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Owners are often tempted to switch their puppies very early to adult food: they do that for economical reasons, because they underestimate the duration of growth, or also because they falsely think that “ too rich puppyfood ” could be harmful to the growth. It is the important to remind here how different the puppy’s nutritional requirements are compared to adult one’s. These special requirements justify a specific food until the end of the growth.

Energetic requirement

During the first half of its growth, a puppy needs twice as much energy than an adult, compared to its bodyweight. This multiplier coefficient dicreases progressively, but when the puppy reaches 80 % of its adult bodyweight, it still consumes 20 % more energy than an adult. Feeding him with a concentrated puppyfood avoids to overload its digestive tract.

Puppies have very different ways to go until the end of the growth.

  • A small-breed puppy reaches 40 - 50 % of its adult bodyweight within about 3 months, a large-breed puppy not before 5 months.
  • A toy Caniche reaches its adult bodyweight within about 8 months: at that point, it has multiplied its birthweight 20 fold. A Newfoundland puppy still grows up until 18-24 months, until it has multiplied its birthweight about 100 fold.

Proteic requirement

A puppy fixes a great amount of proteins for the synthesis of the skeleton and all other tissues. Its amino-acid requirement is then far more important than for an adult. In addition, a puppy does not use proteins as well as the adult. To make up for this less efficient digestive capacity, a growth product must contain at least 25 - 30 % more proteins than a maintenance adult product. In a puppy, a protein deficiency may induce: delayed growth, immunitary weakness, anemia,etc…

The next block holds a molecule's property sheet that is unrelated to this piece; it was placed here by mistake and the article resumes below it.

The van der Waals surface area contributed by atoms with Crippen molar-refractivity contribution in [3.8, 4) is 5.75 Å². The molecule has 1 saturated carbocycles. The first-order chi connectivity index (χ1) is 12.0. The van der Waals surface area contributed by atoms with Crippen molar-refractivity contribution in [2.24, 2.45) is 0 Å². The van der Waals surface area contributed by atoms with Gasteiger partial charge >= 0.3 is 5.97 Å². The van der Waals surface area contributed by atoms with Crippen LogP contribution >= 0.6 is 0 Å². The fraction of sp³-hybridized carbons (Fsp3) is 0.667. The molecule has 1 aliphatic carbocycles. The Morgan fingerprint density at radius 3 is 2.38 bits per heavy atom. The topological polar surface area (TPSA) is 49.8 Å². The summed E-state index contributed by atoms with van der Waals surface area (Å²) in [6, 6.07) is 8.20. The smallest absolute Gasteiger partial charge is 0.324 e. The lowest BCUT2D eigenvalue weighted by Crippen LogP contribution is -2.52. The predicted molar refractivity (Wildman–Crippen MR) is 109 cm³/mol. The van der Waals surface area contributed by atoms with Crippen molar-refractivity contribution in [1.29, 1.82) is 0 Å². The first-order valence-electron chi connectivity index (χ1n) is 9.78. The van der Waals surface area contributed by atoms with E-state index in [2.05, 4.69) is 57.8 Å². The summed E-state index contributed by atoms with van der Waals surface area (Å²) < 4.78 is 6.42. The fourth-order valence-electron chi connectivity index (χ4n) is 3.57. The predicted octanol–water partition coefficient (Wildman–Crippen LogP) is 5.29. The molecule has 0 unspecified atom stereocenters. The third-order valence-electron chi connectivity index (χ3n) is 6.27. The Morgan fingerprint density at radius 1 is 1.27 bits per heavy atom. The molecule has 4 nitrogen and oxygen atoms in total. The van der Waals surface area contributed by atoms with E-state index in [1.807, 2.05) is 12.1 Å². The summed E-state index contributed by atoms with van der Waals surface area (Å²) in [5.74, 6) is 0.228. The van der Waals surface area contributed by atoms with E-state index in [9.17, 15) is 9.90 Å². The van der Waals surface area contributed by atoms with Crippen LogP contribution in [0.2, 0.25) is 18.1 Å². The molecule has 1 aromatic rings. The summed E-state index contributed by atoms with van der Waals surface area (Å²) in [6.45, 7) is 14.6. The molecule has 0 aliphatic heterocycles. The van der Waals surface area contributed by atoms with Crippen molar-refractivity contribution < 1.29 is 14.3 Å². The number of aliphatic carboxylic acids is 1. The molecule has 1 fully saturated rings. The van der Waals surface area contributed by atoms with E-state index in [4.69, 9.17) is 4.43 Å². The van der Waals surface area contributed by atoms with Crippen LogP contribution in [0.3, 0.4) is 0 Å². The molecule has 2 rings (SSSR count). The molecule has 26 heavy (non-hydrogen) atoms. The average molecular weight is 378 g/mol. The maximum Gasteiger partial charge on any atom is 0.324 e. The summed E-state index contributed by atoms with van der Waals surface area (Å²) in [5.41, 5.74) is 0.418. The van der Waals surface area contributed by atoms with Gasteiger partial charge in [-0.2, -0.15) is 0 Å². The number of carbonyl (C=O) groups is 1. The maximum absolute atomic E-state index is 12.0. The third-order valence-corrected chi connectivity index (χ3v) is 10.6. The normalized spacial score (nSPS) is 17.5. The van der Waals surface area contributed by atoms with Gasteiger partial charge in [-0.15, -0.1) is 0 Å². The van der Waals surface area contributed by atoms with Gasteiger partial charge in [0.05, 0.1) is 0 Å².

Mineral requirements

At the growth peak, a puppy requires 320 - 480 mg of calcium per kg of bodyweight, and large-breed puppies are more demanding than smaller ones. But a 20 kg puppy eats 1,5 time and not twice as much as a 10 kg-puppy at the same age. If they consume the same product, the first will suffer from a calcium deficiency, inducing a disturbed mineralization of the skeleton. The calcium concentration has to be higher for large-breed puppyfood, so the owner will not have to add anything himself.

Starch digestion

The production of enzymes that digest starch, amylases, reaches an optimum level only when the puppy has completely achieved its growth. Before, a puppy does not digest starch so well. A maintenance adult diet can contain up to 50 % starch, but a puppy food should not contain more than 30% starch. Feeding an adult diet to a puppy can induce loose stools, diarrhea, and it is in favour of the apparition of a coprophagic behavior.

Adaptation to the breed’s size

All puppyfood have some common characteristics: high energetic density, concentration in all essential nutrients, and leveling of the starch level in the food. But the size of the breed implies specific adaptations.

- Large-breed puppies are very likely to suffer from skeleton growth diseases. These troubles are encouraged by an overconsumption of energy, accelerating the growth. Limitation of the fat content of the food is the way to get a better control on the growth’speed, and then minimizing the risks.
- On the contrary, small and medium-breeds puppies must receive a lot of energy, but in a small volume. They require a more concentrated diet.


A puppy product is not used during the same time according to the breed: 8 -10 months for small ones, 10-12 months for medium ones, and 14-18 months for the larger ones. As the puppy’s growth does not go in a steady way, but takes place in successive steps, puppies owners should better wait until the end of the growth before switching their puppy to an adult product. Anyway, there is no disadvantage feeding a puppy food longer than initially planned, provided that one checks carefully the bodyweight of the dog.

Donated by the Borg Cardona and Co. Ltd. visit Borg Cardona website

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